Tinnitus is the perception of a sound that has no external source. Some of the more common sounds reported are ringing, humming, buzzing, or cricket-like. It can be constant or intermittent and is heard in one ear, both ears, or in the head. Tinnitus can originate in the middle ear (behind the eardrum) or in the inner ear (cochlea), which can also be referred to as sensorineural hearing loss.
Sensorineural hearing loss, or SNHL, happens after inner ear damage occurs. Problems with the nerve pathways from your inner ear to your brain can also cause SNHL. Soft sounds may be hard to hear. Even louder sounds may be unclear or may sound muffled.
It is important to keep in mind that tinnitus is a symptom, not a disease. As such, the optimal treatment strategy should be directed toward eliminating the disease, rather than simply alleviating the symptom. Also, because tinnitus may be symptomatic of a more serious disorder, it is important to try to find the medical cause before deciding on treatment.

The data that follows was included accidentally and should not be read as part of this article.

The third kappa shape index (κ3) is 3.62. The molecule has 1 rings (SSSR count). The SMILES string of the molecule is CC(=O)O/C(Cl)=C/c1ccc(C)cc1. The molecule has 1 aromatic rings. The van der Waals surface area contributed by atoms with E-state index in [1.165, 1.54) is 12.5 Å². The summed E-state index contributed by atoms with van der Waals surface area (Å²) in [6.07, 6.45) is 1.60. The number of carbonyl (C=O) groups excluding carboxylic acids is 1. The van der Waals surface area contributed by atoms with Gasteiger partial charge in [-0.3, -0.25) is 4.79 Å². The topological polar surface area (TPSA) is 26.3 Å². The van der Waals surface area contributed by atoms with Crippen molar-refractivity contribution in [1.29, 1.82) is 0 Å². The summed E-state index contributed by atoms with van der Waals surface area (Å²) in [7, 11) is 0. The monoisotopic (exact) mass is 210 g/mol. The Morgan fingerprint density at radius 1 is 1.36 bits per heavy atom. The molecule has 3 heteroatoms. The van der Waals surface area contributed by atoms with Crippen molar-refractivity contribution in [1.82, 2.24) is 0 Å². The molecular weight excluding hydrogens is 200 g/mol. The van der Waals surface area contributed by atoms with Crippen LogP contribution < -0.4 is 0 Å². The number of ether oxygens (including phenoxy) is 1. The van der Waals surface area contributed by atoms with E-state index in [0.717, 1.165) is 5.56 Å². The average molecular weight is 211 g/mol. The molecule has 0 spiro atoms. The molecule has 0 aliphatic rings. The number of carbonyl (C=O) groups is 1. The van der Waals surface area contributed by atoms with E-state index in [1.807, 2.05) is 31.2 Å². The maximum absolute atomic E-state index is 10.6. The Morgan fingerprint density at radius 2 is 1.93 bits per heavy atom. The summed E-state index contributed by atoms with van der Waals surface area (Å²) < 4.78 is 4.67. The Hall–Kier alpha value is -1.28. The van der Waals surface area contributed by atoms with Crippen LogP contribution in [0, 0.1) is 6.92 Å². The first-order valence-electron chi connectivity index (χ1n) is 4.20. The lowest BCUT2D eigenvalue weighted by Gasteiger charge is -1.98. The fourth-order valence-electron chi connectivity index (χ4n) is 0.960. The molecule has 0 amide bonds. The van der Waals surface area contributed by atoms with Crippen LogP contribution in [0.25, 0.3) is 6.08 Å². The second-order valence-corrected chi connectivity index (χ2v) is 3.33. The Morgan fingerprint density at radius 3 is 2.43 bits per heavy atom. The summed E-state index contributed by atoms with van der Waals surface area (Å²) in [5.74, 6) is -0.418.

While there is no known cure for most forms of tinnitus, these are several management options available. Most tinnitus sufferers can find varying degrees of relief from one or a combination of the above.
There is no medication or herbal supplement medically proven to alleviate tinnitus symptoms. Some antidepressants and anti-anxiety medications are helpful for certain tinnitus patients, however, more research is needed in this area. We recommend scheduling an appointment with us—we can evaluate your tinnitus and make recommendations for possible steps forward to hearing health. Give us a shout today!